The Early Church? Show Me the Money!

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Julian the Jealous

Early Christian history is usually presented as the parade of a motley crew of peasants, slaves, manual laborers, that is, the impoverished and uneducated masses.  We imagine them to be the equivalent of our local labor organizers, homeless, and hipsters; folks to whom most First World people can’t relate.

Curiously enough there is a consensus between the detractors of Christianity (Engels, Marx, NIetzsche) and it boosters (Deismann, Troeltsch, Rauschenbusch) regarding this detail of Christian history.  The only difference is that the boosters want to call their contemporaries back to a pure pre-Constantinian (communist or Anabaptist) past, whereas the detractors, usually following on the coattails of Nietzsche, want their contemporaries to escape from the soiled chains of a resentful slave-mentality.

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Rodney Stark’s The Rise of Christianity rains on both of these parades.  He notes how the recent (last fifty years or so) scholarly consensus is a return to an earlier (pre-19th century) consensus about the early Church as a movement full of well-educated and well-placed urban dwellers (See: Wayne A. Meeks, The First Urban Christians: The Social World of the Apostle Paul, 1983).

Stark draws the following historical conclusions from this historical fact:

“Finally, what difference does it make whether early Christianity was a movement of the relatively privileged or of the downtrodden?  In my judgment it matters a great deal.  Had Christianity actually been a proletarian movement, it strikes me that the state necessarily would have responded to it as a political threat rather than simply as an illicit religion.”

In other words the early Christians had friends and relatives in high places who made sure the lions were being fed with unbaptized food.

The implications for Modern day Christianity are, I believe, even more interesting.  If these conclusions stand the test of time (there is no indication they won’t), then we’ve always had (to borrow a book title from Ron Sider) rich Christians in an age of hunger.  This leveling out of the sociological differences means there are more similarities between the Patristic age and ours.  We might be best served by learning from the comprehensive Church aid and wealth redistribution programs of those times, which drove Roman Emperor Julian the Apostate crazy:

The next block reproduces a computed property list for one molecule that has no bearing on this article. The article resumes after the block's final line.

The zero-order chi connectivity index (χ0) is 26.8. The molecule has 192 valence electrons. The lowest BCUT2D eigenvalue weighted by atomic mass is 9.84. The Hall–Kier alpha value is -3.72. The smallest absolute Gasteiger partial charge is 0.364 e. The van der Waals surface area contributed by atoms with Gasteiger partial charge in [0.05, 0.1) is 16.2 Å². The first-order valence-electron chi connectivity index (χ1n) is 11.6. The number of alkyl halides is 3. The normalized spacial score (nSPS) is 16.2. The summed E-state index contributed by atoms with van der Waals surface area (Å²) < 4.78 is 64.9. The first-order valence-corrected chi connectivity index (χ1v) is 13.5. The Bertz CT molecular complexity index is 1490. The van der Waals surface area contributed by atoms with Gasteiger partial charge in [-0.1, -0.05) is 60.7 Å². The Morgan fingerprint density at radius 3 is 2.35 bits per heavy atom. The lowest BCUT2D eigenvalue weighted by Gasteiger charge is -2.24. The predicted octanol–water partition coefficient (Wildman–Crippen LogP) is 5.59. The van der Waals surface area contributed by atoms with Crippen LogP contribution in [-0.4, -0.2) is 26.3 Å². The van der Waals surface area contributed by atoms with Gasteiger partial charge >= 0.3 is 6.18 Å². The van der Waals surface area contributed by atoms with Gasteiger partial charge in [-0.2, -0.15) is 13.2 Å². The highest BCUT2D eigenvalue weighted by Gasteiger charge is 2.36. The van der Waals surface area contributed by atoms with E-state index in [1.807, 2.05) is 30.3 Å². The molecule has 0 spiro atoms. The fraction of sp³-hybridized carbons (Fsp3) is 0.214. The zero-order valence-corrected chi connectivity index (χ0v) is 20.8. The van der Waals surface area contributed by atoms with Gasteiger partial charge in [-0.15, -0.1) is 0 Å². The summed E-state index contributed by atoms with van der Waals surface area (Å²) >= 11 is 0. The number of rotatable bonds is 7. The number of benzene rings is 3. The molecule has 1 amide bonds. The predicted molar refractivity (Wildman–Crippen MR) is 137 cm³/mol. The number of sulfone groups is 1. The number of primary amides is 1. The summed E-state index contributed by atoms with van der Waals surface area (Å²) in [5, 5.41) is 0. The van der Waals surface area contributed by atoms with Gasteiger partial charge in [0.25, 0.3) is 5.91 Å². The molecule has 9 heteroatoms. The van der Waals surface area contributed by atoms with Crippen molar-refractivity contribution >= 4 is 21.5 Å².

“Whilst the pagan priests neglect the poor, the hated Galileans devote themselves to works of charity, and by a display of false compassion have established and given effect to their pernicious errors. See their love-feasts, and their tables spread for the indigent. Such practice is common among them, and causes a contempt for our gods.”

Real Church history always is a lot more interesting, challenging, and perhaps kinder to Constantine, but more about that tomorrow.

Early Christianity was a lot more like this than you suspected.

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6 thoughts on “The Early Church? Show Me the Money!

    • Well, the thesis wasn’t that they were all rich, but that they were much richer and influential than we generally suppose. It seems Stark is drawing heavily on Meeks. Didn’t Peter Brown just write a book on the Church and wealth?

      • The argument of the above listed books is that there were extremely few, if any, members of Paul’s churches that weren’t living either in or on the edge of poverty. That is, not that they weren’t all rich, or even some rich, but that there were probably no rich members.

      • At that point (in the 60’s) there were probably less than two thousand members and the demographic changed rapidly. Then again we also hear of rich and influential people in the NT being attracted to the new Jewish sect.

        When Stark is writing about the riches and the power he’s thinking more along the lines of 2nd century Christians.

        By the way, he also argues that if Christians didn’t have friends high up they would have been persecuted much more harshly, much more like what the general public believes the persecutions to have been.

  1. Pingback: Constantine, Socrates, and Other Saints | Cosmos the in Lost

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